The news keeps getting better for the automotive industry. According to a recent survey by the audit, tax and consulting firm of KPMG, three-quarters of American auto executives plan to hire over the next 12 months and 83 percent of them expect their firm’s revenue to be higher a year from now.
Which states are best poised to take advantage of this growth? Most of them happen to be in the Southeast. Six of the top 10 states ranked for automotive manufacturing strength by Business Facilities were part of the Southeastern or Southern region, including: Tennessee, Kentucky, South Carolina, Georgia, Alabama and Texas. The remaining four included the Midwestern states of Michigan, Ohio, Indiana and Missouri.
Tennessee Keeps its Lead
Tennessee captured the lead for its automotive strength for the second consecutive year.
With its easy access to multiple customers and high concentration of suppliers, the state’s auto industry is a powerhouse of nearly 900 automotive-related enterprises, which collectively employ more than 105,000 workers. It’s on pace to grow even more as Volkswagen ramps up production at its plant in Chattanooga, Nissan rolls out its all-electric Leaf in Smyrna and GM restarts operations at its former Saturn plant in Spring Hill.
New Models, Technology Puts Kentucky Ahead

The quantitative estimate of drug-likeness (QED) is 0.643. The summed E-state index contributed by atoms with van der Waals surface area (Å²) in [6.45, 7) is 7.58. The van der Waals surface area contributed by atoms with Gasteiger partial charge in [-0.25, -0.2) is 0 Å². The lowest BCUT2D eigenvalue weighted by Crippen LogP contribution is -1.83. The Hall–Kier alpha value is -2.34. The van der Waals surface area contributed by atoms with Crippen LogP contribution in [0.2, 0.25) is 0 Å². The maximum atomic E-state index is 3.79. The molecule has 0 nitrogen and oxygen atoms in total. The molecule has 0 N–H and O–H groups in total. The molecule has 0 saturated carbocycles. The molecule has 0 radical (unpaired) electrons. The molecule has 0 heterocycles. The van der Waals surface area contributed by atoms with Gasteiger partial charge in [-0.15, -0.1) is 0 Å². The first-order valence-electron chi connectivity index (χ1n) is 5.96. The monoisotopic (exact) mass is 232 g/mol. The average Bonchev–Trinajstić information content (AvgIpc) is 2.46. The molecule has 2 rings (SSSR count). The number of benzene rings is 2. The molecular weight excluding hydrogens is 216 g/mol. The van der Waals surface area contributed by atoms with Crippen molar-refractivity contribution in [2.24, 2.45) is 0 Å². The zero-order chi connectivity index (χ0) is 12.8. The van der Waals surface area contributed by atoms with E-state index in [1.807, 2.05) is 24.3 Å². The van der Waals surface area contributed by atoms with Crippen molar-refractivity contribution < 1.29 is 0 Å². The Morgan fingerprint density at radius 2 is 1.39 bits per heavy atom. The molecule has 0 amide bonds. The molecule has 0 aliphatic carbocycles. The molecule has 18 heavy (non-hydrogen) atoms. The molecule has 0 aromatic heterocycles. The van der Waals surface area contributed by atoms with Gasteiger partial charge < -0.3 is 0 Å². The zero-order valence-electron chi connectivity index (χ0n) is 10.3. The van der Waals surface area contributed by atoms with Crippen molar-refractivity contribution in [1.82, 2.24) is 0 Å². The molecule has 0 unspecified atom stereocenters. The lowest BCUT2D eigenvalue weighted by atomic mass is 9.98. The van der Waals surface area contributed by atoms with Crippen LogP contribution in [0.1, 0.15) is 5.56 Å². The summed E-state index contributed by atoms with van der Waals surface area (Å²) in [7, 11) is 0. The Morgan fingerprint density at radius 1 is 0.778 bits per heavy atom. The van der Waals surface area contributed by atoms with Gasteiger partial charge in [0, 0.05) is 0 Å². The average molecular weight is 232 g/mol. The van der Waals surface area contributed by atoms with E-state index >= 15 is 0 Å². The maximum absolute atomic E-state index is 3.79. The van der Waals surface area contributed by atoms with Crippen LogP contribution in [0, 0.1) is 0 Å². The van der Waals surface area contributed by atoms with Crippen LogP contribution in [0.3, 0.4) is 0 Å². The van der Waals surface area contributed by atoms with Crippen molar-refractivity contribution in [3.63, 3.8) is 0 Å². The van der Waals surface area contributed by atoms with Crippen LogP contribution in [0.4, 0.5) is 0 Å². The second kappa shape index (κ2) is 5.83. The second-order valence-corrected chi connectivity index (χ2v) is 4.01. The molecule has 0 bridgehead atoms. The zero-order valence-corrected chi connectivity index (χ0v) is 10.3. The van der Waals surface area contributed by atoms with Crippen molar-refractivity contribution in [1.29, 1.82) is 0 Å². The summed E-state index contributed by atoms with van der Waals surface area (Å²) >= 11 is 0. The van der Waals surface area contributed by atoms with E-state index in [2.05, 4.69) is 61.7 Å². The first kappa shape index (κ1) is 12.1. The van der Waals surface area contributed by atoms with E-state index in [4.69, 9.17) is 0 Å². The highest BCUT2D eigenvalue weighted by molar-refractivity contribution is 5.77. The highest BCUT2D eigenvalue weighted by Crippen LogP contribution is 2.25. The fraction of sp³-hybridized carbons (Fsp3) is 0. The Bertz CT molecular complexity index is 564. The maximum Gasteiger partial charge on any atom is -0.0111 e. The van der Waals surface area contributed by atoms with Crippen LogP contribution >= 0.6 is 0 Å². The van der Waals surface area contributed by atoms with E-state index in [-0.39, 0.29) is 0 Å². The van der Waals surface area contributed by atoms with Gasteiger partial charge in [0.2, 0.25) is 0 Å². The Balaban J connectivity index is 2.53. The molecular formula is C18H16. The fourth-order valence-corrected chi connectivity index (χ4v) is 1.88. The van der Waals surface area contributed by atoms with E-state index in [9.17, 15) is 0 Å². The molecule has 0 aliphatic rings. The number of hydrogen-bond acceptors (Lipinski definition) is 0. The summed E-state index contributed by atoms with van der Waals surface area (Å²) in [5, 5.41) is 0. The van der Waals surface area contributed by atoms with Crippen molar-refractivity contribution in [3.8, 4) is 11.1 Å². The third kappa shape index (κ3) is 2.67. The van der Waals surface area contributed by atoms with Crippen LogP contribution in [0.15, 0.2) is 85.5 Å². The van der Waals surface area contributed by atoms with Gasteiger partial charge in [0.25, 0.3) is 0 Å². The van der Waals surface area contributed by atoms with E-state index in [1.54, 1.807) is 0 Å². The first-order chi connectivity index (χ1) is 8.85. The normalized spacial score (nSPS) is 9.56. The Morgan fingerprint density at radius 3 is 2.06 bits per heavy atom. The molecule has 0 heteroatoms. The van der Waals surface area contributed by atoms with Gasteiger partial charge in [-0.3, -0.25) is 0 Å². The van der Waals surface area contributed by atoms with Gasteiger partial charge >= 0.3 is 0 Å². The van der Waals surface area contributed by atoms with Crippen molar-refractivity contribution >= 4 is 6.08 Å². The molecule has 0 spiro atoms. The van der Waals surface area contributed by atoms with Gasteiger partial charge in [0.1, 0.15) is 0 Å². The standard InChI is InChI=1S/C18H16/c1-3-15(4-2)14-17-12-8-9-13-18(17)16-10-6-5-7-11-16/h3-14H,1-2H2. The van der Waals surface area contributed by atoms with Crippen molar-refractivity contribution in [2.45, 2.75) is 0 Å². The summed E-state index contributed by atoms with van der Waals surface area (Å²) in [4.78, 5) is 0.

Kentucky, which supports more than 65,000 jobs in the industry and more than 400 automotive-related facilities, also finished strong with a second-place ranking.
Its renewed partnership with Ford resulted in a $1 billion investment in its Louisville facilities, which will manufacture the next generation of the Super Duty F-series truck and the next model of the popular Escape. Multimillion expansions continue at Toyota’s assembly complex in Georgetown — the company’s largest production facility outside Japan — and GM is investing more than $131 million to produce the latest version of its iconic Corvette in Bowling Green.
Kentucky’s automotive sector is expected to gain even more traction with its newly established advanced battery tech center in Lexington.
Production on a Roll in South Carolina
Rounding out the top three is South Carolina, home to approximately 250 automotive-related companies and BMW’s only North American assembly operation.
BMW’s $750 million investment in its Spartanburg County campus has allowed the German automaker to boost its production capacity to 240,000 units in the state, where it produces the X3 and X5 Sports Activity Vehicles and the X6 Sports Activity coupe. And another $100 expansion is on the way.
Assets such as the Port of Charleston, along with the state’s network of technical colleges and its automotive engineering collaboration at the Clemson University International Center for Automotive Research, make South Carolina fertile ground for the industry. It also dominates the tire manufacturing market, with Michelin employing more than 8,000 at seven South Carolina facilities and investing an additional $200 million in a passenger tire plant in Lexington County.
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